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Council to deliver many regulatory improvements

26 August 2002


Council to deliver many regulatory improvements

The Auckland public can expect faster turn-around, quicker approvals and improved case management when it comes to resource consents.

A report from an independent panel reviewing the Auckland City Council’s regulatory process has recommended a number of changes to improve resource consent processing and District Plan policies and rules which disproportionately trigger the need for consents.

The Auckland City Council currently processes between 7,000 and 8,000 consents each year – at least twice the number any other council deals with.

“The council’s aims are to improve customer service and meet our business objectives and I’m pleased to say the major outcomes will be of considerable benefit to both the public and council staff,” said Councillor Juliet Yates, chairperson of Auckland City Council’s City Development Committee, and Regulatory and Fixtures Subcommittee.

“The public will greatly benefit from the proposed changes to Auckland City Environments’ (ACE) procedures, aimed at simpler processing and reduced delays for both straightforward and complex consent applications. The appropriate assessment path must still be followed but the less time required will mean less cost for everyone.
“Plan changes will benefit both the homeowner who decides to put up a garage on a sloping section and the developer who aims at a new office complex,” she said.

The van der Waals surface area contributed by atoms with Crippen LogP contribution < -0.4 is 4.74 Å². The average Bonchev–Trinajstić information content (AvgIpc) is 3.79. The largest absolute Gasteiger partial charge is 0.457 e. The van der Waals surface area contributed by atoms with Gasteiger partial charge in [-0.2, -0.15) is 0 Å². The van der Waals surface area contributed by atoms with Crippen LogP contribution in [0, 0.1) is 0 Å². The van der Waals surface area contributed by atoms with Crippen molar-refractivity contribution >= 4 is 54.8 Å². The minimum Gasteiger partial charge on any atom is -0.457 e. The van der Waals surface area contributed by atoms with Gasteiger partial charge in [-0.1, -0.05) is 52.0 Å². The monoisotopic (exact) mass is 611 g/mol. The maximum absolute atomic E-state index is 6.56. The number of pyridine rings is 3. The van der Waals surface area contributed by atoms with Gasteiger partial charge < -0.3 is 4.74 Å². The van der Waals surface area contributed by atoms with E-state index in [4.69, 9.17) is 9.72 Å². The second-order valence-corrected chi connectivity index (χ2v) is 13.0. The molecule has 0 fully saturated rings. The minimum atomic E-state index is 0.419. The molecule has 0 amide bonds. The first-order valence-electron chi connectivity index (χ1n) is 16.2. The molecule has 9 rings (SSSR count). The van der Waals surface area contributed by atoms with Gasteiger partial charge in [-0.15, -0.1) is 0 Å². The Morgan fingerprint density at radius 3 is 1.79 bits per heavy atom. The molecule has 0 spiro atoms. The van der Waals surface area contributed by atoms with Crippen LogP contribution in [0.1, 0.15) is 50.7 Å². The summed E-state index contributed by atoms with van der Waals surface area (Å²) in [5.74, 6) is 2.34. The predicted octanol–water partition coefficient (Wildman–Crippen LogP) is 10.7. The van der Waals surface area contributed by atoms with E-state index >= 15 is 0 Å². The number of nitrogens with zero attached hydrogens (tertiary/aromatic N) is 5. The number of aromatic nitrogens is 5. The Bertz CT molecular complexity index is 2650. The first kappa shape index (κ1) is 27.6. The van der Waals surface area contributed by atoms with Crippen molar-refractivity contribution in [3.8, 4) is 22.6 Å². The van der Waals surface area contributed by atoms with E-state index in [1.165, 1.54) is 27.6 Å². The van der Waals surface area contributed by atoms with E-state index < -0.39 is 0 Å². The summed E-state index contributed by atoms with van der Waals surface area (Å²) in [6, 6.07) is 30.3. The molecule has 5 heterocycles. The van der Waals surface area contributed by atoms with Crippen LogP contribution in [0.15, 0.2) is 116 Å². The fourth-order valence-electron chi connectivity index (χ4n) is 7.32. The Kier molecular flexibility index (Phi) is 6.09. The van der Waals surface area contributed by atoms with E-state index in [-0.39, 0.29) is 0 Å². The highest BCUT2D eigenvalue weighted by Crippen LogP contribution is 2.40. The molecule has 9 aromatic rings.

Changes are also recommended to council staff resources and responsibilities. In addition to the procedural changes, a number of initiatives will encourage career paths and therefore the retention of staff at ACE – the council arm responsible for the assessment and issuing of resource consents.

Ms Yates said the recommendations reinforce the City Development committee’s programme of district plan review and priorities set for plan changes.

The review panel’s report, made public today, has had a number of initial actions proposed in response to its recommendations. Some recommendations have already been put in action, some will go through council committee processes, while others will be placed on the next council agenda.

“This review has been very thorough. It has been conducted by a very skilled group of external practitioners who have first hand experience with the procedures required by the RMA and that of council.”

On the review panel were Alan Bradbourne (convenor), John Childs, Mark Copper QC, Patrick Fontein, Bruce Holdsworth, Nigel McKenna, Ron Wright, and Peter Jordon.

“The new methods will assist the council in its careful equitable approach to resource management. There’s a big push on improving customer service but environment protection will not be compromised,” said Ms Yates.

ENDS

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